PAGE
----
It's the year 2040 AD, Fáilte Ireland has just launched a Green Campaign to attract a new market of visitors from outer space.
The intrepid Chief Marketing Officer is returning from Venus. She has launched a successful St Patrick's Day marketing campaign and the colour green has strongly resonated with aliens looking for an exotic holiday in colder climes with cooling rains.
Entering the Earth's atmosphere her i-Craft suddenly hits turbulence. Instead of landing in HQ in Dublin she is forced to divert and ends up making an emergency landing in the middle of a field. Slightly dazed, Orla peers out of the window. Much to her relief she sees a well dressed man in a pin stripe suite walking quickly towards her.
"Hiya, thank goodness you saw me land," she says... relieved to have made human contact. "Am I glad to see you. Could you tell me exactly where this is?"
"Certainly. This is a field planted with lazy beds at 3 foot intervals. It is surrounded by stone walls and has a small gate which I've just closed," he replies.
"Yes I can see that. But where exactly am I?" she asked slightly exasperated.
"You are in a 12 acre potato field down the road from a church on the old Ballintemple Road. It belongs to a farmer called Mr Murphy"
Suddenly the CMO has an epiphany and cries, "I know exactly what you do. You're an accountant"
The accountant is stunned and looks at her in total amazement: "How did you know that?"
"Because what you told me is completely accurate...but totally meaningless."
This story highlights how marketing & finance see things differently. Is business about creating profits or creating customers? Is it about understanding costs or understanding context?
Einstein once said,
"Not everything that can be counted counts. And not everything that counts can be counted"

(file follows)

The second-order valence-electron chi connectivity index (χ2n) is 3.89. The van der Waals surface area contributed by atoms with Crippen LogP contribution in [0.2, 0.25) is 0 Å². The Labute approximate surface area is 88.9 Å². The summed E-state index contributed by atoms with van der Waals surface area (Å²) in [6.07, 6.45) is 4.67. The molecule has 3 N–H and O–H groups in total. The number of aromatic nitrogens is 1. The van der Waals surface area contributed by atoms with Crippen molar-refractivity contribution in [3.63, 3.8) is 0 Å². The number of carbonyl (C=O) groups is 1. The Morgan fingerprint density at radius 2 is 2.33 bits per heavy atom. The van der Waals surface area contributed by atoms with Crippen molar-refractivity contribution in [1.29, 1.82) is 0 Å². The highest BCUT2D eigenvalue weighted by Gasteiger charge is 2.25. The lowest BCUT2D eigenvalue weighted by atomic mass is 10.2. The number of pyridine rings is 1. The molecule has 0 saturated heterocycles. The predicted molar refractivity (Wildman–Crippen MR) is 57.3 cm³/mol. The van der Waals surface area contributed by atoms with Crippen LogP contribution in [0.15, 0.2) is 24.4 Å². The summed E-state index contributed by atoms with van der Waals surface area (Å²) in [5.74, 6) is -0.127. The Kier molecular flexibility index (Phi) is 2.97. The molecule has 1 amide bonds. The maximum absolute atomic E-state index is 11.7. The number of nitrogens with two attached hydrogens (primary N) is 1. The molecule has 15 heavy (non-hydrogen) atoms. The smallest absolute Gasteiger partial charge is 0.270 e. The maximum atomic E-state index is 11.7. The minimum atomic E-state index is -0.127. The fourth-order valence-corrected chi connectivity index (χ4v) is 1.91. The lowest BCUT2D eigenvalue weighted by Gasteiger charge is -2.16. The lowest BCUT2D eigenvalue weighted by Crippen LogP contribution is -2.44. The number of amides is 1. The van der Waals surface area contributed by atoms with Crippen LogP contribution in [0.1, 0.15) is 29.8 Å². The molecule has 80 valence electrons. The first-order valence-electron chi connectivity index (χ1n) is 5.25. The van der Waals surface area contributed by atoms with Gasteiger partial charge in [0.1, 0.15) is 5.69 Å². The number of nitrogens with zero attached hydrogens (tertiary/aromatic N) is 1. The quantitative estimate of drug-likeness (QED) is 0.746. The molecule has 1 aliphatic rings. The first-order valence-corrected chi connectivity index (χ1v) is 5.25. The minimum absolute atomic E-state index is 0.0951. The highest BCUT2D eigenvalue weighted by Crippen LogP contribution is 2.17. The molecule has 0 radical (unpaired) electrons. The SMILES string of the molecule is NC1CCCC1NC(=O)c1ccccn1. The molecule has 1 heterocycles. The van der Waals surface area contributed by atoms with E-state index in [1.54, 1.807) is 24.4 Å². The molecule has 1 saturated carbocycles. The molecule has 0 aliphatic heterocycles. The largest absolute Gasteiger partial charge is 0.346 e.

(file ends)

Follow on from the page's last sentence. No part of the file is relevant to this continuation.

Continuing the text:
He was talking about the limits of mathematics to fully understands the universe...which ties in nicely to Orla's quest.
Finance people often regard marketing people with suspicion. They see them as big spenders with low accountability. They're deeply ingrained with an "if you can't measure it, it doesn't matter" mindset.
The thing is Marketing is part Art and part Science...and the art side...which funny enough is the driver of demand - is often pooh poohed because like a kiss it's not exactly measurable.
Marketing people get frustrated by the inward focus of accountants who count the past but often at the expense of creating customer value. As soon as the going gets tough accountants cut spending on research, advertising, innovation and new product development.
This short term approach makes it nigh impossible then to get customers to know, love, trust admire, adore and tell other people about your brand. Creating desire drives demand and enables companies to sell more products at a higher price point.
To be successful companies need to break down the silos. Marketers and finance folk need to spend more time talking about what's possible, how to innovate and create greater value, growth and return on investment.
In some ways customer value and financial value are very closely intertwined. As Jean-Noel Kapferer succinctly puts it,
"Customer equity is the precursor to financial equity. Brands have financial value because they have created value in the hearts and minds of customers"
So yes Marketer's do create value and if you need research to prove it then read more here
Disclaimer: No accountants were harmed during the writing of this post. A couple may have been cursed but we still count some of them as our best friends. After all they pay our invoices.